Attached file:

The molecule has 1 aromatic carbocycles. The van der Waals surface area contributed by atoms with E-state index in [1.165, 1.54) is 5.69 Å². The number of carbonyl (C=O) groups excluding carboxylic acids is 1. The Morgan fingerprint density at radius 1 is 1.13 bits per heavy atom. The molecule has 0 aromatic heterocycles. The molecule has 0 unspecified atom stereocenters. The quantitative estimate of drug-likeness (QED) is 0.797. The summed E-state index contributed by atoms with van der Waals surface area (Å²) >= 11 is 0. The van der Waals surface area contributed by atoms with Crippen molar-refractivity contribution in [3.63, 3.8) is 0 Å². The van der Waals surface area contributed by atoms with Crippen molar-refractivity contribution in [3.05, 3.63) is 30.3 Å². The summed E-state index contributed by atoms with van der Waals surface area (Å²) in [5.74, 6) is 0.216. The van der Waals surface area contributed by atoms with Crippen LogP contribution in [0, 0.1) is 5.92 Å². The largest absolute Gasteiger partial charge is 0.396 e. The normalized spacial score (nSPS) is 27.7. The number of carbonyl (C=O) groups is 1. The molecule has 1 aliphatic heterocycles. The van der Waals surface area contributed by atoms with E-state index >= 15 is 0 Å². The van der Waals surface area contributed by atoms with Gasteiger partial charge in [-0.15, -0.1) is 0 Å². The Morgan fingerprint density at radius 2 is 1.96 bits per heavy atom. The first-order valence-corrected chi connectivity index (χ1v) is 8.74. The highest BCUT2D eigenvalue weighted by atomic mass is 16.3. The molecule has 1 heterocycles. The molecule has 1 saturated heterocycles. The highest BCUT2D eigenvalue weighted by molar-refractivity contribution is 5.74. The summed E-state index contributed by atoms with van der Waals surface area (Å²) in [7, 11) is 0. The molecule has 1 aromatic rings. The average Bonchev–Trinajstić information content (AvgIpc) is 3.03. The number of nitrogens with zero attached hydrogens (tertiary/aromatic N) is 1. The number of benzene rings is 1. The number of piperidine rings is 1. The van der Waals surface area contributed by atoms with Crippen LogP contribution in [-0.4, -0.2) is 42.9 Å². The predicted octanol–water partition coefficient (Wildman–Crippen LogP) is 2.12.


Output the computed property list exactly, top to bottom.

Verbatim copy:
The molecule has 1 aromatic carbocycles. The van der Waals surface area contributed by atoms with E-state index in [1.165, 1.54) is 5.69 Å². The number of carbonyl (C=O) groups excluding carboxylic acids is 1. The Morgan fingerprint density at radius 1 is 1.13 bits per heavy atom. The molecule has 0 aromatic heterocycles. The molecule has 0 unspecified atom stereocenters. The quantitative estimate of drug-likeness (QED) is 0.797. The summed E-state index contributed by atoms with van der Waals surface area (Å²) >= 11 is 0. The van der Waals surface area contributed by atoms with Crippen molar-refractivity contribution in [3.63, 3.8) is 0 Å². The van der Waals surface area contributed by atoms with Crippen molar-refractivity contribution in [3.05, 3.63) is 30.3 Å². The summed E-state index contributed by atoms with van der Waals surface area (Å²) in [5.74, 6) is 0.216. The van der Waals surface area contributed by atoms with Crippen LogP contribution in [0, 0.1) is 5.92 Å². The largest absolute Gasteiger partial charge is 0.396 e. The normalized spacial score (nSPS) is 27.7. The number of carbonyl (C=O) groups is 1. The molecule has 1 aliphatic heterocycles. The van der Waals surface area contributed by atoms with E-state index >= 15 is 0 Å². The van der Waals surface area contributed by atoms with Gasteiger partial charge in [-0.15, -0.1) is 0 Å². The Morgan fingerprint density at radius 2 is 1.96 bits per heavy atom. The first-order valence-corrected chi connectivity index (χ1v) is 8.74. The highest BCUT2D eigenvalue weighted by atomic mass is 16.3. The molecule has 1 heterocycles. The molecule has 1 saturated heterocycles. The highest BCUT2D eigenvalue weighted by molar-refractivity contribution is 5.74. The summed E-state index contributed by atoms with van der Waals surface area (Å²) in [7, 11) is 0. The molecule has 1 aromatic rings. The average Bonchev–Trinajstić information content (AvgIpc) is 3.03. The number of nitrogens with zero attached hydrogens (tertiary/aromatic N) is 1. The number of benzene rings is 1. The number of piperidine rings is 1. The van der Waals surface area contributed by atoms with Crippen LogP contribution in [-0.4, -0.2) is 42.9 Å². The predicted octanol–water partition coefficient (Wildman–Crippen LogP) is 2.12.